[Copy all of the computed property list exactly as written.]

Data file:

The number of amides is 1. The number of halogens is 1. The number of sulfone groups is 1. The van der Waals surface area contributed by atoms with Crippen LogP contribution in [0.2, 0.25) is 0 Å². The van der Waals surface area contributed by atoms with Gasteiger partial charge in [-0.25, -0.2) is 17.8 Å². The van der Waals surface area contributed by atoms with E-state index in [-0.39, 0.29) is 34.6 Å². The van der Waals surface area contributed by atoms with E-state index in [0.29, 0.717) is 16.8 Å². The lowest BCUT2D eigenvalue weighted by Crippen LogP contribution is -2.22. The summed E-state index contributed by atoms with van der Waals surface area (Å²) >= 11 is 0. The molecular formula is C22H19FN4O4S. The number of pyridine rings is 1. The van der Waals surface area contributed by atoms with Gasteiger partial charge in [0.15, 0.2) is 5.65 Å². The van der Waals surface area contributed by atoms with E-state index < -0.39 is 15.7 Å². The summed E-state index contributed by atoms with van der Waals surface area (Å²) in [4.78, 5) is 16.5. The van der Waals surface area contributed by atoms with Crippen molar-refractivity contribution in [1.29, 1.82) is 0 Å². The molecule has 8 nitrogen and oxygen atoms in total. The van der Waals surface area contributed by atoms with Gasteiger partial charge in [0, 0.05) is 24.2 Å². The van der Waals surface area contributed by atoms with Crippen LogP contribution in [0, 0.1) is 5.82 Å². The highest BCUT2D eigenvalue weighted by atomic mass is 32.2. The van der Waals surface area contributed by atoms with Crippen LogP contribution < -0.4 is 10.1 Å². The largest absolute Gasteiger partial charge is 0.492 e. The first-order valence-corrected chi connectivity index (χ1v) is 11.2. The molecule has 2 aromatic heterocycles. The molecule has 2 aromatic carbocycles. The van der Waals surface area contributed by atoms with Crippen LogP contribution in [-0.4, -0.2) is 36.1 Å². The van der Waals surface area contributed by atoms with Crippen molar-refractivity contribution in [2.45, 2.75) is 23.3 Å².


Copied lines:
The number of amides is 1. The number of halogens is 1. The number of sulfone groups is 1. The van der Waals surface area contributed by atoms with Crippen LogP contribution in [0.2, 0.25) is 0 Å². The van der Waals surface area contributed by atoms with Gasteiger partial charge in [-0.25, -0.2) is 17.8 Å². The van der Waals surface area contributed by atoms with E-state index in [-0.39, 0.29) is 34.6 Å². The van der Waals surface area contributed by atoms with E-state index in [0.29, 0.717) is 16.8 Å². The lowest BCUT2D eigenvalue weighted by Crippen LogP contribution is -2.22. The summed E-state index contributed by atoms with van der Waals surface area (Å²) >= 11 is 0. The molecular formula is C22H19FN4O4S. The number of pyridine rings is 1. The van der Waals surface area contributed by atoms with Gasteiger partial charge in [0.15, 0.2) is 5.65 Å². The van der Waals surface area contributed by atoms with E-state index < -0.39 is 15.7 Å². The summed E-state index contributed by atoms with van der Waals surface area (Å²) in [4.78, 5) is 16.5. The van der Waals surface area contributed by atoms with Crippen molar-refractivity contribution in [1.29, 1.82) is 0 Å². The molecule has 8 nitrogen and oxygen atoms in total. The van der Waals surface area contributed by atoms with Gasteiger partial charge in [0, 0.05) is 24.2 Å². The van der Waals surface area contributed by atoms with Crippen LogP contribution in [0, 0.1) is 5.82 Å². The highest BCUT2D eigenvalue weighted by atomic mass is 32.2. The van der Waals surface area contributed by atoms with Crippen LogP contribution < -0.4 is 10.1 Å². The largest absolute Gasteiger partial charge is 0.492 e. The first-order valence-corrected chi connectivity index (χ1v) is 11.2. The molecule has 2 aromatic heterocycles. The molecule has 2 aromatic carbocycles. The van der Waals surface area contributed by atoms with Crippen LogP contribution in [-0.4, -0.2) is 36.1 Å². The van der Waals surface area contributed by atoms with Crippen molar-refractivity contribution in [2.45, 2.75) is 23.3 Å².